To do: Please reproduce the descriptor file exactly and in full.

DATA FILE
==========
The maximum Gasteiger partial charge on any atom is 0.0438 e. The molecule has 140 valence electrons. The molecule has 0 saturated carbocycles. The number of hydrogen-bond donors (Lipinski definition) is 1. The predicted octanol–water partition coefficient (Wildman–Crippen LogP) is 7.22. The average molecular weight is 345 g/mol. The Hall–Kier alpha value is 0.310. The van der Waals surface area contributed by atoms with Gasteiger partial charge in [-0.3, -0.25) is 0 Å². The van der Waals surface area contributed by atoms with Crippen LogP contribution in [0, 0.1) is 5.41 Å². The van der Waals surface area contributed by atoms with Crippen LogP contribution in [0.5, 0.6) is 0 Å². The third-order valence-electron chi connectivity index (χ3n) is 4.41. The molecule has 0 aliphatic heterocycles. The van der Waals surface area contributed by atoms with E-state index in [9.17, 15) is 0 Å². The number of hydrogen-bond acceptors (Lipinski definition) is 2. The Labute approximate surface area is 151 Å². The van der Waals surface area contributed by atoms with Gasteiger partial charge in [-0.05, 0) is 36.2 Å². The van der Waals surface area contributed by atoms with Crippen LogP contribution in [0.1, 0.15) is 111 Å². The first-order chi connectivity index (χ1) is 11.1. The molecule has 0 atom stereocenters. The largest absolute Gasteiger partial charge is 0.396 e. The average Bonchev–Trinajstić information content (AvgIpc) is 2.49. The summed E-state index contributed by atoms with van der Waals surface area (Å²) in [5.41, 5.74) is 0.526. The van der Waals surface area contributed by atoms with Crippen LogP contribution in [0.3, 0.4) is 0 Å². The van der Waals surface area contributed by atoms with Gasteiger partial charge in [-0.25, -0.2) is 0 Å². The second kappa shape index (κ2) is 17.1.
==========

The maximum Gasteiger partial charge on any atom is 0.0438 e. The molecule has 140 valence electrons. The molecule has 0 saturated carbocycles. The number of hydrogen-bond donors (Lipinski definition) is 1. The predicted octanol–water partition coefficient (Wildman–Crippen LogP) is 7.22. The average molecular weight is 345 g/mol. The Hall–Kier alpha value is 0.310. The van der Waals surface area contributed by atoms with Gasteiger partial charge in [-0.3, -0.25) is 0 Å². The van der Waals surface area contributed by atoms with Crippen LogP contribution in [0, 0.1) is 5.41 Å². The van der Waals surface area contributed by atoms with Crippen LogP contribution in [0.5, 0.6) is 0 Å². The third-order valence-electron chi connectivity index (χ3n) is 4.41. The molecule has 0 aliphatic heterocycles. The van der Waals surface area contributed by atoms with E-state index in [9.17, 15) is 0 Å². The number of hydrogen-bond acceptors (Lipinski definition) is 2. The Labute approximate surface area is 151 Å². The van der Waals surface area contributed by atoms with Gasteiger partial charge in [-0.05, 0) is 36.2 Å². The van der Waals surface area contributed by atoms with Crippen LogP contribution in [0.1, 0.15) is 111 Å². The first-order chi connectivity index (χ1) is 11.1. The molecule has 0 atom stereocenters. The largest absolute Gasteiger partial charge is 0.396 e. The average Bonchev–Trinajstić information content (AvgIpc) is 2.49. The summed E-state index contributed by atoms with van der Waals surface area (Å²) in [5.41, 5.74) is 0.526. The van der Waals surface area contributed by atoms with Crippen LogP contribution in [0.3, 0.4) is 0 Å². The van der Waals surface area contributed by atoms with Gasteiger partial charge in [-0.25, -0.2) is 0 Å². The second kappa shape index (κ2) is 17.1.